With its extremely unique neon blue and green color, the Paraiba tourmaline has quickly become a popular and sought after gemstone. Hailing from Brazil or Africa, these stones have been the centerpiece to some gorgeous and unique pieces of jewelry.
From day one of its discovery, the Paraiba tourmaline has been something special. Discovered in the 1980s in Brazil, the neon blue and green color sets it apart from other tourmalines. There are many different colors of tourmaline, from reds, pinks, greens and blues, yet none are as electric and striking as the Paraiba. The cause of this neon color is due to large amounts of trace elements such as magnesium and copper. This color often causes Paraibas to be compared to apatite, another rare gemstone that is highly valued and sought after mostly by collectors. The Paraiba color and gemstone itself, are so rare, that prices have been rising ever since its discovery. To put it in perspective, for every 1 Paraiba tourmaline mined, there are over 10,000 diamonds mined!
Most of the Paraiba tourmalines are found in the Paraiba region of Brazil, but there have been mines found in eastern Africa. This new source has caused some confusion as to if the gemstones can be called Paraiba since they are not found in that particular region. While many in the trade are okay with the use of Paraiba for all tourmalines of this color, many are not. It has caused quite a debate in the jewelry world.
With the rarity and cost of Paraiba tourmalines, these gemstones are often custom cut for bespoke pieces. Many famous and well known jewelers have used Paraibas in their collections, such as Chanel, Chopard, Dior, David Morris and Suzanne Syz. Even some watchmakers have used Paraibas. As an example, Roger Dubuis set the carbon bezel of their Velvet piece with Paraibas while Fabergé paved the dial of the Lady Fabergé Peacock mixing Paraiba Tourmalines with diamonds and tsavorites.
Arunashi is a contemporary jewelry brand which creates modern, bold and vibrant pieces. One such piece is their colorful cuff which is set in blue titanium and gold. The playful colors continue with deep blue, violet, pink and green opals, diamonds of similar colors and a 23-carat triangular Paraiba tourmaline. This piece truly showcases the electric nature of the turquoise color gemstone. David Morris also presented an astounding cocktail ring set with a large Paraiba in its center.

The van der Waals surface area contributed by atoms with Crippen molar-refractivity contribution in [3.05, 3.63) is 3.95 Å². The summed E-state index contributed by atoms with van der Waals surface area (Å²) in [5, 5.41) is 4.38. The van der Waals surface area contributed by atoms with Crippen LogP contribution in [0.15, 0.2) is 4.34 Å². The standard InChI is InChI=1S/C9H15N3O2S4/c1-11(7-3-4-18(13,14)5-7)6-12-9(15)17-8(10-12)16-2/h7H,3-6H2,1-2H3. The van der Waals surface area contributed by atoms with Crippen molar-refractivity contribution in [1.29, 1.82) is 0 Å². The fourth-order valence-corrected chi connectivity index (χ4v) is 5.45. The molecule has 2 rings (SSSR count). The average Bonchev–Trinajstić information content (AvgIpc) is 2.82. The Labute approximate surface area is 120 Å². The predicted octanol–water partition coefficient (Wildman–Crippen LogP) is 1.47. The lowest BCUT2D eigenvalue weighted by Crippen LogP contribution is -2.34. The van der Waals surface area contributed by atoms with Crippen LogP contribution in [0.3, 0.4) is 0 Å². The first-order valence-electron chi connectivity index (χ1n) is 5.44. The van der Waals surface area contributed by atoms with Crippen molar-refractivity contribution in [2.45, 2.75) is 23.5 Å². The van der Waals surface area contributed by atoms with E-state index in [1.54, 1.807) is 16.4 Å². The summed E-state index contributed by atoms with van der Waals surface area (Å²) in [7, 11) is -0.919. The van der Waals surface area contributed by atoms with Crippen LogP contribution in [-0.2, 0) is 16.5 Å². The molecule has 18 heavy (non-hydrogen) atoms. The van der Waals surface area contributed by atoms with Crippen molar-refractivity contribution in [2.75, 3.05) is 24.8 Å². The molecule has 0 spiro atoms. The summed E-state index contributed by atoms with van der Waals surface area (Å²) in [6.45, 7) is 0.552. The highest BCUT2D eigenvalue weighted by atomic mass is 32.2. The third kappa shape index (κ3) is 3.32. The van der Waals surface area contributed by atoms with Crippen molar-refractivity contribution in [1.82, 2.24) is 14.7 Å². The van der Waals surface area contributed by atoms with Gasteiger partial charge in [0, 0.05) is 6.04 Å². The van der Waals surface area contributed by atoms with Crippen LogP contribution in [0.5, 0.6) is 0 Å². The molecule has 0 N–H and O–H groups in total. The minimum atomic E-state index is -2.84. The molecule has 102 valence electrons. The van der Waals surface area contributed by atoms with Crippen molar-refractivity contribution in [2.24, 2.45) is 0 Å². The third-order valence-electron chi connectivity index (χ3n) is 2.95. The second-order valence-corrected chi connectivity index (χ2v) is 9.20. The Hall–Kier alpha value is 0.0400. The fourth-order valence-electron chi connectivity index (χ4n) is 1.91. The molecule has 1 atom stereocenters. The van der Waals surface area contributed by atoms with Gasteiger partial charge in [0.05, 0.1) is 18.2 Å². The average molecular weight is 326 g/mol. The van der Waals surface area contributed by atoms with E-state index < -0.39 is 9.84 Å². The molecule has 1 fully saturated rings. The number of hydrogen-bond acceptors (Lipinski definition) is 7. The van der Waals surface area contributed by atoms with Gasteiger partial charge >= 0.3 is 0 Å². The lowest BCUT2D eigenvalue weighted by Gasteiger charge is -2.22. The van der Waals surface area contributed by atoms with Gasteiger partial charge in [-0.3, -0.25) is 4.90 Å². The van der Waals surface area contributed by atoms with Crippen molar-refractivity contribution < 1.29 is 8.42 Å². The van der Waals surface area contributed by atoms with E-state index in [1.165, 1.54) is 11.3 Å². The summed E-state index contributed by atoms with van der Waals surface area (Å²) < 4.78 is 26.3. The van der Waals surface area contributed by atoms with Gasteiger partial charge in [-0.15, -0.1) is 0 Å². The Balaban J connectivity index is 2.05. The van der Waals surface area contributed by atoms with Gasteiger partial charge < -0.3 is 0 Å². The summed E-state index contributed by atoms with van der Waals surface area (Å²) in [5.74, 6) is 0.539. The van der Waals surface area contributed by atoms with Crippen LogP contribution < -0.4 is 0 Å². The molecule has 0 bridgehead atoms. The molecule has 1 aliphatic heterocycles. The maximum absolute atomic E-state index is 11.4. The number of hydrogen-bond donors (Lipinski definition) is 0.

One of the largest pieces of Paraiba tourmaline is the “Ethereal Carolina Divine Paraiba,” which comes in at 191.87-carats! This gemstone was set into a necklace in 2013. Canadian jeweler Moneca Kaufmann of Kaufmann de Suisse, designed a playful and colorful necklace known as the “Paraiba Star of the Ocean Jewels.” This necklace is representative of nature, with the Paraiba symbolizing the ocean. There are 1,706 other precious and semi precious gemstones in the piece, including a 14.79-carat yellow sapphire! These bright colors of purples, yellows and pinks help to highlight the vibrant greenish blue of this spectacular Paraiba tourmaline!
This relatively new gemstone has made quite a name for itself during its short existence. With the beautiful color and rarity comes a hefty price, but one that is well worth it! Unfortunately, every beauty has a price to pay. Considering the love and use of that stone, it appears that Paraiba stones have become harder and harder to mine and collect. Within the next few years, jewelers and stone dealers will have to set their heart on another stone… Good luck !.